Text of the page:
Gransnet forums


When is a favour not a favour.

(115 Posts)
Grannygrumps1 Sat 29-Oct-22 10:49:01

I do a lot of voluntary work around food redistribution working for a FoodStop and Olio. I’m paid in food.
This gives me something to do and keeps me busy but it also means I get the majority of my food free. I also get plenty to share around. I’ve been doing this for over a year.
Now for my dilemma. I give probably around £30 -£40 worth of food if not more to a male neighbour every week.
He also jokes that he hasn’t bought a loaf of bread for over a year.
If I get a local trades person to do a small job for me. He always says he would have done it for less. This creates a bad feeling with me. To me…. A favour should be a favour and free. I don’t want to negotiate a price with him where he might mess it up.(which he did when we together replaced a fence.)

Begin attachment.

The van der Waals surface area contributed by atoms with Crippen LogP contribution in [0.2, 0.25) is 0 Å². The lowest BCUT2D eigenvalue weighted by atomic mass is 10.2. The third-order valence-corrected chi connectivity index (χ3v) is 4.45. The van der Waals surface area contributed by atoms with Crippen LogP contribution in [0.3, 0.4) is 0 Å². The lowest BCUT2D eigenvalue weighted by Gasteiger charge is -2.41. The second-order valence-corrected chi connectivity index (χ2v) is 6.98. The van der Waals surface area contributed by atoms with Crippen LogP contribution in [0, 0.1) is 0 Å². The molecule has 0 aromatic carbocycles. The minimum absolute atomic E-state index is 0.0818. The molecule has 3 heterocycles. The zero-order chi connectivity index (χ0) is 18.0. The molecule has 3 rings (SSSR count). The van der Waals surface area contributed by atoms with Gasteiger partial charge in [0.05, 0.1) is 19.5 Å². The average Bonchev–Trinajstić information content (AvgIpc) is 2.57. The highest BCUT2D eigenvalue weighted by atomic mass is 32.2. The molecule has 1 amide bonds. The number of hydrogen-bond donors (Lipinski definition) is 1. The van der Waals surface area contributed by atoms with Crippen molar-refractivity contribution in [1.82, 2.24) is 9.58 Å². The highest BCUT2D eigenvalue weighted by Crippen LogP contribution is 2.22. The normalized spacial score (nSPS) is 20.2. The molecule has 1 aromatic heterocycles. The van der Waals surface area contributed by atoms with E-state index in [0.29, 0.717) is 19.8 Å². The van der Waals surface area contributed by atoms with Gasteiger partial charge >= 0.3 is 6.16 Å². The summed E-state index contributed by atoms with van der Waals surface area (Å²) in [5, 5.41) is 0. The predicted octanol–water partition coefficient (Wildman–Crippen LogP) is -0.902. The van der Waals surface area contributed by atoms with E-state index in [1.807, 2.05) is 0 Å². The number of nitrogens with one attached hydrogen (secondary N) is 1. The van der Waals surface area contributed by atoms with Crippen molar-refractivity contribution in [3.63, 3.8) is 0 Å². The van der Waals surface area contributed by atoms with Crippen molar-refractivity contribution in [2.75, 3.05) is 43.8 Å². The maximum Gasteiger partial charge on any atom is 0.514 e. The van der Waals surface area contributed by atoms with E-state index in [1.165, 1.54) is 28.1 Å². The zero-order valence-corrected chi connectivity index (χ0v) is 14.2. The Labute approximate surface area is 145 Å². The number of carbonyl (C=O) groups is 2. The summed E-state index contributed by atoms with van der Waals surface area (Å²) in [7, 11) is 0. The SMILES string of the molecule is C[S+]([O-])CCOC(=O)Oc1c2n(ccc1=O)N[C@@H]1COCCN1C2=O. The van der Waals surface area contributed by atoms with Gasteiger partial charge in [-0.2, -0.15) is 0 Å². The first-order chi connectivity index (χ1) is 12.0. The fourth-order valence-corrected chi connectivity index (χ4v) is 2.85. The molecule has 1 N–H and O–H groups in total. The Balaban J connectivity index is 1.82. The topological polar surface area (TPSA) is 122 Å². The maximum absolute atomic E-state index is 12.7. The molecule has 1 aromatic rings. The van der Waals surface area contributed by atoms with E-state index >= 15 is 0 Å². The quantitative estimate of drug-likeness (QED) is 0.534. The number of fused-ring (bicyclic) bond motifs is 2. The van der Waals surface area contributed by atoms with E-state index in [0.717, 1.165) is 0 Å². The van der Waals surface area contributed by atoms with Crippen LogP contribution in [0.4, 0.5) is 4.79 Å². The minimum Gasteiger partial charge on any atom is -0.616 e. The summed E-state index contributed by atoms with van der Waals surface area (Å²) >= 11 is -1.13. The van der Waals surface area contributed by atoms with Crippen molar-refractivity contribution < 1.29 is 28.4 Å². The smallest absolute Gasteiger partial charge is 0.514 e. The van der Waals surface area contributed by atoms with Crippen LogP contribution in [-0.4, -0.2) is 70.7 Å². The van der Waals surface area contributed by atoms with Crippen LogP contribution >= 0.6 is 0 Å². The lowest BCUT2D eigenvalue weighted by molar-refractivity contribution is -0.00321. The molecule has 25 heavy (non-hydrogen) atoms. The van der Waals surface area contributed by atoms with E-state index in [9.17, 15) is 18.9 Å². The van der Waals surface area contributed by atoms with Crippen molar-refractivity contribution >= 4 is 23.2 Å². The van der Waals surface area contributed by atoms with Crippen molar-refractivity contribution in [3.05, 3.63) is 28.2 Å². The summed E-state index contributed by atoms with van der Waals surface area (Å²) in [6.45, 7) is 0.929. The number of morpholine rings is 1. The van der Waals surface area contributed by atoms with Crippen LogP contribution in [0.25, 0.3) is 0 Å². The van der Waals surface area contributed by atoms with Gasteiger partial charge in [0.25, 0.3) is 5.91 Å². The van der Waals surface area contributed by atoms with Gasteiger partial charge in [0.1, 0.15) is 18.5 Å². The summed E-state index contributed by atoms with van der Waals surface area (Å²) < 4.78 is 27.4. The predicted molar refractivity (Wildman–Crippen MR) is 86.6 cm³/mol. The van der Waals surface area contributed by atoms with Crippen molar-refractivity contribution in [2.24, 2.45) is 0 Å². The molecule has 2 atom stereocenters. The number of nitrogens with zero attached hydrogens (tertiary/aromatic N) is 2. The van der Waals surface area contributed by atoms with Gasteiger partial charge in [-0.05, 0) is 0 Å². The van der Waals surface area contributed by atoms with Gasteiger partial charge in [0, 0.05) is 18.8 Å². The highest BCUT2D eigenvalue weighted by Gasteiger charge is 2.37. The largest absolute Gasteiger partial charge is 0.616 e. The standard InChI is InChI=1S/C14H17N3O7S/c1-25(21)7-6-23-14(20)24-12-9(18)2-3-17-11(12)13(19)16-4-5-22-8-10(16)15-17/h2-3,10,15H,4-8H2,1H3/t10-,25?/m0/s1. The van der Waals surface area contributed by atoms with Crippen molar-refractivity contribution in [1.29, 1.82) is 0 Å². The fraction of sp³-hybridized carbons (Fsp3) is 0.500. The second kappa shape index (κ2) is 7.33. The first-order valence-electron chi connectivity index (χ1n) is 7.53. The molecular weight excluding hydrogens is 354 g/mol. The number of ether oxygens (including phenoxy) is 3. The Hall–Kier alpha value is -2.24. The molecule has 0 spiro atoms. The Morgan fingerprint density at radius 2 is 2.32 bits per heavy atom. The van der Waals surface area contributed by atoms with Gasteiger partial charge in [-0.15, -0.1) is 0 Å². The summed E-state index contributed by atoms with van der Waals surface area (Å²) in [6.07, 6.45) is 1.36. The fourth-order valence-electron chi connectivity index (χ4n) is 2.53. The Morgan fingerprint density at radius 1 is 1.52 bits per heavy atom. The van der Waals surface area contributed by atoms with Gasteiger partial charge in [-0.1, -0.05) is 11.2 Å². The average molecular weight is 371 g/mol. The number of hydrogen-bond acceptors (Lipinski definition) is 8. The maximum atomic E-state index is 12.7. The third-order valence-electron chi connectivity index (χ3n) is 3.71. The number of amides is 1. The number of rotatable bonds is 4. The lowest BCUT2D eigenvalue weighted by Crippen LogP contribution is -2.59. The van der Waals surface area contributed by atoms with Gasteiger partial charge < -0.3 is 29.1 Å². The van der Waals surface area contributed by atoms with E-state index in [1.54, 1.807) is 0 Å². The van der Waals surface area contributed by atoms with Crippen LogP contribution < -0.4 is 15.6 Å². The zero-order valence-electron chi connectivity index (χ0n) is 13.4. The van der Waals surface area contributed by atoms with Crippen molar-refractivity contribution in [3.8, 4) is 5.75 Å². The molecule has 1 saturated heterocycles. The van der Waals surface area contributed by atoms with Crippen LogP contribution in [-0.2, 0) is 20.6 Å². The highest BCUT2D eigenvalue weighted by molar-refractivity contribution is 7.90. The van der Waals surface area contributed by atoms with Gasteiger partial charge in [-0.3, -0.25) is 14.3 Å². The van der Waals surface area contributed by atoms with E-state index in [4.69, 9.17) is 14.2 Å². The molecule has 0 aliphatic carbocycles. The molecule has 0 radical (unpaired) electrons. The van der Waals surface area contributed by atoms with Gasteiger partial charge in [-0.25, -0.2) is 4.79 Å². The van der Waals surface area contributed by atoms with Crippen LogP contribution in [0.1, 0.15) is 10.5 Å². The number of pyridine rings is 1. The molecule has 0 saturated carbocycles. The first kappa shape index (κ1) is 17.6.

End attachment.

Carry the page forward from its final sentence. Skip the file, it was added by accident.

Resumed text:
Considering I’m giving him hundreds of pounds of groceries every month and have never asked him for anything in return. I feel he should not be asking me for money for anything.
He’s currently annoyed with me as I paid a local tradesman to hoover out my gutters. (I live in a bungalow). He said he would have done it for less. But I feel that if he had of done it. Then it should have been for free. There is one gutter left that’s easy to do. He’s offered to do it but at what cost.

Ziplok Sat 29-Oct-22 10:54:51

Maybe it’s time to stop giving your neighbour free food?

Shelflife Sat 29-Oct-22 10:57:28

He most certainly should not charge you for doing a job for you. Taking you for granted !?

FindingNemo15 Sat 29-Oct-22 10:58:00

Your neighbour sounds like a greedy freeloader to me.

I also do a lot of voluntary work and favours for people, but when I need something nothing is ever done to help me.

I have stepped back a bit now, but am finding it hard as I like to help people and keep myself busy.

toscalily Sat 29-Oct-22 11:08:48

I agree, doing favours work both ways. I think you should stop or a least give less to this rather ungrateful neighbour and perhaps not tell him when and how much when you have jobs done.

tickingbird Sat 29-Oct-22 11:08:59